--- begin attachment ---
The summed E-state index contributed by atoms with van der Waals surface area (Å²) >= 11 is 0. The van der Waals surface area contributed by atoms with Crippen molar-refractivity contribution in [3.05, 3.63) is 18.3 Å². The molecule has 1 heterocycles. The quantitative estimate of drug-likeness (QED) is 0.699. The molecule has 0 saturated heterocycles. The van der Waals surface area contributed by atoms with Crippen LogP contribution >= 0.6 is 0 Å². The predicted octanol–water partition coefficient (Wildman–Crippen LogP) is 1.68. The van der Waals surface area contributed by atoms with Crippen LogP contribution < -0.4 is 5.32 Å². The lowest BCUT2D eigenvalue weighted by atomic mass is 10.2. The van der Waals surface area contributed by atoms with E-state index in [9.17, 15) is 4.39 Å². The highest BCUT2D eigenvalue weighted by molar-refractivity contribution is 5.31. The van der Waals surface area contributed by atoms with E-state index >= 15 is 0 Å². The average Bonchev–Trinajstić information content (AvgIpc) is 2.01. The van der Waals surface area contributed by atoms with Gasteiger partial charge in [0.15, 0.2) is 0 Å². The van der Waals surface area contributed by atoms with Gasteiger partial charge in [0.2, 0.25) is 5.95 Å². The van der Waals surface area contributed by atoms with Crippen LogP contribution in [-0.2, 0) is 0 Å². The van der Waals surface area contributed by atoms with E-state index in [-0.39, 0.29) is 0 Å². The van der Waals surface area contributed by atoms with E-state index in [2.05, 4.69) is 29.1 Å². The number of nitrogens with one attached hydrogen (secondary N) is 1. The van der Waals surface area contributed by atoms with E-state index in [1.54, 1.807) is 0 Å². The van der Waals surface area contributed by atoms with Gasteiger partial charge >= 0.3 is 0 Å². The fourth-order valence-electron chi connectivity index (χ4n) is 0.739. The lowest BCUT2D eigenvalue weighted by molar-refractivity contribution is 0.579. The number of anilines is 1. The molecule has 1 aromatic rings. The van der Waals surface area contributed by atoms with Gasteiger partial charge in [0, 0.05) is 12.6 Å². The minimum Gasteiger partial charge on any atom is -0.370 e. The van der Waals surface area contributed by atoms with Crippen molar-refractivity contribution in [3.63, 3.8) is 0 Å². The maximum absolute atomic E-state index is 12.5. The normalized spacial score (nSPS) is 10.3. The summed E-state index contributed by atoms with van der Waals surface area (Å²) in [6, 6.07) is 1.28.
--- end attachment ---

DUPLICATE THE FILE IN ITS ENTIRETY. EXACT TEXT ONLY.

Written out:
The summed E-state index contributed by atoms with van der Waals surface area (Å²) >= 11 is 0. The van der Waals surface area contributed by atoms with Crippen molar-refractivity contribution in [3.05, 3.63) is 18.3 Å². The molecule has 1 heterocycles. The quantitative estimate of drug-likeness (QED) is 0.699. The molecule has 0 saturated heterocycles. The van der Waals surface area contributed by atoms with Crippen LogP contribution >= 0.6 is 0 Å². The predicted octanol–water partition coefficient (Wildman–Crippen LogP) is 1.68. The van der Waals surface area contributed by atoms with Crippen LogP contribution < -0.4 is 5.32 Å². The lowest BCUT2D eigenvalue weighted by atomic mass is 10.2. The van der Waals surface area contributed by atoms with E-state index in [9.17, 15) is 4.39 Å². The highest BCUT2D eigenvalue weighted by molar-refractivity contribution is 5.31. The van der Waals surface area contributed by atoms with E-state index >= 15 is 0 Å². The average Bonchev–Trinajstić information content (AvgIpc) is 2.01. The van der Waals surface area contributed by atoms with Gasteiger partial charge in [0.15, 0.2) is 0 Å². The van der Waals surface area contributed by atoms with Gasteiger partial charge in [0.2, 0.25) is 5.95 Å². The van der Waals surface area contributed by atoms with Crippen LogP contribution in [-0.2, 0) is 0 Å². The van der Waals surface area contributed by atoms with E-state index in [-0.39, 0.29) is 0 Å². The van der Waals surface area contributed by atoms with E-state index in [2.05, 4.69) is 29.1 Å². The number of nitrogens with one attached hydrogen (secondary N) is 1. The van der Waals surface area contributed by atoms with E-state index in [1.54, 1.807) is 0 Å². The van der Waals surface area contributed by atoms with Gasteiger partial charge >= 0.3 is 0 Å². The fourth-order valence-electron chi connectivity index (χ4n) is 0.739. The lowest BCUT2D eigenvalue weighted by molar-refractivity contribution is 0.579. The number of anilines is 1. The molecule has 1 aromatic rings. The van der Waals surface area contributed by atoms with Gasteiger partial charge in [0, 0.05) is 12.6 Å². The minimum Gasteiger partial charge on any atom is -0.370 e. The van der Waals surface area contributed by atoms with Crippen molar-refractivity contribution in [3.63, 3.8) is 0 Å². The maximum absolute atomic E-state index is 12.5. The normalized spacial score (nSPS) is 10.3. The summed E-state index contributed by atoms with van der Waals surface area (Å²) in [6, 6.07) is 1.28.